Trumpet Discussion Discuss Playing with wild abandon in the General forums; Hi Manny,
A while back I sent you a CD and asked for your comments. One of your comments was ...
Playing with wild abandon
A while back I sent you a CD and asked for your comments. One of your comments was that my playing sounded guarded or careful. I can't remember the exact words.
Today I sent another trumpet player an email of me playing a cadenza and his comment was that it sounded very careful.
I need to know how to get out of this.
I invite anyone to reply even though you haven't heard me play, maybe you have an idea.
Mezzo Forte User
When I taught in Christian Schools I would talk about "Sin Boldly" in other words don't be afraid to make a mistake, play full out, in your case there really are no mistakes (I assume you're getting notes, rhythms, articulations and dynamics), just experiments that may be misfires, don't worry about those, sometimes doing what seems "wrong" is part of how one gets to what seems "right"
I have a student coming in about 10 minutes with a guarded sound-
his problem is that he practices in small rooms at volumes that do not disturb the family. When his lesson is in a big room and I can dog him a little, it all opens up.
Find a big room and get aggressive every once in a while. The dynamics on a trumpet reach from pppp to FFFF (well after FFF nobody really wants to hear it any more....). There is a lot of color in between those 2! Use it. Overdo crescendos for a while. Play loudly enough that you can FEEL the distortion. We have mutes for that "guarded" sound.
Whenever I feel blue, I start breathing again.
I used to (er...STILL) have this problem, too. I recall Manny once giving me a "Sesame Street" scenario to get me to open up a bit more. He never said how, just had me close my eyes and imagine the sound I wanted based on a given scenario...I played exactly what he wanted without thought.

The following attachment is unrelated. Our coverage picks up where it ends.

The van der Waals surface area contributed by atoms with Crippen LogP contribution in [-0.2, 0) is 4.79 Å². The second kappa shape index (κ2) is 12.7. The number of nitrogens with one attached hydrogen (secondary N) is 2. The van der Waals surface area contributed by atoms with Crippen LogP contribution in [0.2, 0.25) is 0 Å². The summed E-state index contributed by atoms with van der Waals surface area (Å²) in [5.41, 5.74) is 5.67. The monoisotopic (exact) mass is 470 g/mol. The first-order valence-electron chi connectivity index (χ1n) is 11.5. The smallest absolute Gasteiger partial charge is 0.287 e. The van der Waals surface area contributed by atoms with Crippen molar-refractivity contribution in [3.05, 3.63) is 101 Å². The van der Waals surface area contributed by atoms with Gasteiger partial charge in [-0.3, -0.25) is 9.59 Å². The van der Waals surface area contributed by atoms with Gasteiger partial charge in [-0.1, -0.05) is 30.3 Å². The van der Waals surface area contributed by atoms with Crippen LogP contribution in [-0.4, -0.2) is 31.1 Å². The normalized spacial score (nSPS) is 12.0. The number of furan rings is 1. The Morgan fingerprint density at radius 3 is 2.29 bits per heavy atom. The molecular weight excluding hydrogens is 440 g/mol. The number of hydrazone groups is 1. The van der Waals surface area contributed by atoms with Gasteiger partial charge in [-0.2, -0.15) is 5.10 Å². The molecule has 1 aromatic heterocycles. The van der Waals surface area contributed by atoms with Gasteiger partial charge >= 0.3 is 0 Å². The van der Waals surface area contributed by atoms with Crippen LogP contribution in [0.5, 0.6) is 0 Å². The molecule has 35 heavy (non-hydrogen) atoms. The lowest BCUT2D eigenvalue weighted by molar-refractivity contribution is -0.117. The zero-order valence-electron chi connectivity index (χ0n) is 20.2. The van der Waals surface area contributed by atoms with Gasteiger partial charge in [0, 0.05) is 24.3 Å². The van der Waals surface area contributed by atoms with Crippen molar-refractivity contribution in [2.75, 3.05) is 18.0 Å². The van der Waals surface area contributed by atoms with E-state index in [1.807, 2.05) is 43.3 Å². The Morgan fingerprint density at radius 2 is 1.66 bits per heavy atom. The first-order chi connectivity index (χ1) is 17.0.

Don't know what I'm getting at except to say that some of us are simply too careful to light things up every now and then. This kills me in settings where some genius sits me next to a string and a flute and asks me not to play too loud. So I really clamp down.
I think sometimes you just have to play big and worry about the semantics of the sound later....then again, I really like rowuk's advice....
There are 10 kinds of people in the world: Those who understand binary and those who do not.
I don't think the comments were about playing to softly. I could be wrong but, my take is that I am not animated enough. Believe me, I can blow the walls down and I'm not holding back.
The only way we will know what Manny was thinking when he listened to my recording is if Manny will answer. I wish I could find the email he sent me. I don't know if it would be proper to quote from a private email anyway.
You ask a tough question, my friend.
Playing with an extroverted style is as inherent as it is to ones personality. It's the same skill that allows an actor to play a variety of parts. Most people with extroverted personalities are good at doing that.
It can be learned but only by discriminate listening and imitation at a very gut level, rather than analytical study.
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